It might even be stating the obvious to say that the war on drugs has been a disaster. The amount of money that has been spent on a war that has caused more poverty than less is appalling. The amount of lives that have been sacrificed at the hands of the war on drugs is its biggest failing.
Despite the efforts by governments all over the world involved in the war on drugs, the people are finally realizing its shortcomings. Governments have been trying to convince societies for over 100 years that prohibition is the way to solve the problem of drugs. And for 100 years the people have continued to suffer the consequences of a war on drugs that doesn’t work.
According to the National Drug Control Policy, the federal American government spent $15 billion on the war on drugs in 2010. State and local governments add at least another $25 million to that. The USA is spending at a rate of $500 per second to sustain the war on drugs.
America’s homeless population seems too large for the USA to be spending more money fighting drugs than anything else. In fact, America has the largest population in the world. Over 2 billion of them are living behind bars, their lives wasted and at the expense of the rest of the American people.
The only things to show for all the money that has been spent are the amount of people incarcerated for drug law violation.
The facts are so overwhelming, that they’re worth making a mention here. In a CNN article, they wrote that if the drug trade were a country, it would be in the top 20 economies of the world. The amount of money that is then further invested by the USA feeds the entire problem, and makes it infinitely worse.
From the day that prohibition was instated over 100 years ago, the people have been aware of its implications. It would be a surprise if governments didn’t identify its implications, too.
In 1925, as a plea to end the prohibition of alcohol, H.L. Mencken said,
“Prohibition has not only failed in its promises but actually created additional serious and disturbing social problems throughout society. There is not less drunkenness in the Republic but more. There is not less crime, but more. … The cost of government is not smaller, but vastly greater. Respect for law has not increased, but diminished.”
Mencken’s words easily apply to the global perspective on drug prohibition in the 21st century. Nothing has changed about the implications of prohibition, because making drugs illegal doesn’t stop people from doing it. It simply puts people more people in jail for a victimless, non-violent crime. It diminishes the power of the people, and their right to experiment with their own consciousness.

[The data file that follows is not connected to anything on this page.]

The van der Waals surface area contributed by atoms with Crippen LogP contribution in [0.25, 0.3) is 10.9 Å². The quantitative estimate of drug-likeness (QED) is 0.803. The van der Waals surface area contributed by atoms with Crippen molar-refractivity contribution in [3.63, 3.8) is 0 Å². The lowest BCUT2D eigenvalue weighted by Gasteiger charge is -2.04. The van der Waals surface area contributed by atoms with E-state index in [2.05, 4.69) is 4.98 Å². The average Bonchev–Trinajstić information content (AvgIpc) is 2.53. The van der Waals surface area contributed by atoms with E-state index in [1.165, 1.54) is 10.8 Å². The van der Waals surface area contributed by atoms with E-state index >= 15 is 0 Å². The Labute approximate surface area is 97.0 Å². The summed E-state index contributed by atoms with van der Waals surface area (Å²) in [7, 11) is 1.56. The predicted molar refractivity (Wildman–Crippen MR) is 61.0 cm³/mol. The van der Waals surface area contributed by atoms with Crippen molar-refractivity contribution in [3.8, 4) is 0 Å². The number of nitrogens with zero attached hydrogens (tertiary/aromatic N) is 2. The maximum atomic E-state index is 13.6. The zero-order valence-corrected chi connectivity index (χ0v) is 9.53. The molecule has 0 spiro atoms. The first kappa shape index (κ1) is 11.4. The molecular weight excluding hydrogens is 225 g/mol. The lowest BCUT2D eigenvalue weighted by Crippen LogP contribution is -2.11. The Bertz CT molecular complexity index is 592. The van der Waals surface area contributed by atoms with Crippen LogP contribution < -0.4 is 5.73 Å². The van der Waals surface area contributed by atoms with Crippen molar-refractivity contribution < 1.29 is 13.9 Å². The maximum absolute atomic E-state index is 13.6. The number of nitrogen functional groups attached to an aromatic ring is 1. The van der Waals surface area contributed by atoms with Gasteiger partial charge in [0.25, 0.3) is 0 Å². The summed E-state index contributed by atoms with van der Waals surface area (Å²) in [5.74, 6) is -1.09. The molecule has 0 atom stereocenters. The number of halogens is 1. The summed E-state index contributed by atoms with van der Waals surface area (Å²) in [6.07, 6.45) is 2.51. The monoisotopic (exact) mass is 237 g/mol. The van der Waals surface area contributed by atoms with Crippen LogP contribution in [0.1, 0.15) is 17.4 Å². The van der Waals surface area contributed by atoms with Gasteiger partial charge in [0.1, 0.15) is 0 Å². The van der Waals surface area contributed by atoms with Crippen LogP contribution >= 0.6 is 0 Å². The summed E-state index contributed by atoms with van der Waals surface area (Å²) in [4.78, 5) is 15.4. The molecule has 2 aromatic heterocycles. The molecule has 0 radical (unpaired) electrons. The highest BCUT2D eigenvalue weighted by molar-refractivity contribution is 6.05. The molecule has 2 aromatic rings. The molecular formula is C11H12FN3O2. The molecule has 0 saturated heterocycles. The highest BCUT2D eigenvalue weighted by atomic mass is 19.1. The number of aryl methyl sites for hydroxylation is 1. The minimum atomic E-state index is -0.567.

It seems that in the area of economics the USA has been proficient about identifying its downfalls and taking measures to correct them. It does not repeat the same procedures that continue to fail. However, it seems to be the perspective of governments all around the world to continue this trend of prohibition that has caused immense social problems.
It’s a time to be optimistic. People in power are changing and the attitude is shifting. After Sir Branson released the UN’s article about decriminalization of all drugs – after Bernie Sanders (a presidential candidate!) admitted that he would vote yes to recreational marijuana – the end of the war on drugs is in sight.
It’s far too obvious now – to the people and to those in power – that if the war on drugs continues, the entire system is going to fall apart. The prison system in the USA is buckling under the pressure from drug convictions, and quite frankly, the USA doesn’t have the money to continue spending the way that it is.
When the war on drugs is over, as it surely soon will be (call me an optimist), the people will finally have what they want. When the war on drugs is over, world governments are going to be forced to decriminalize all drugs. And for the sake of proving a point, when the war on drugs is over, the people come back into their power.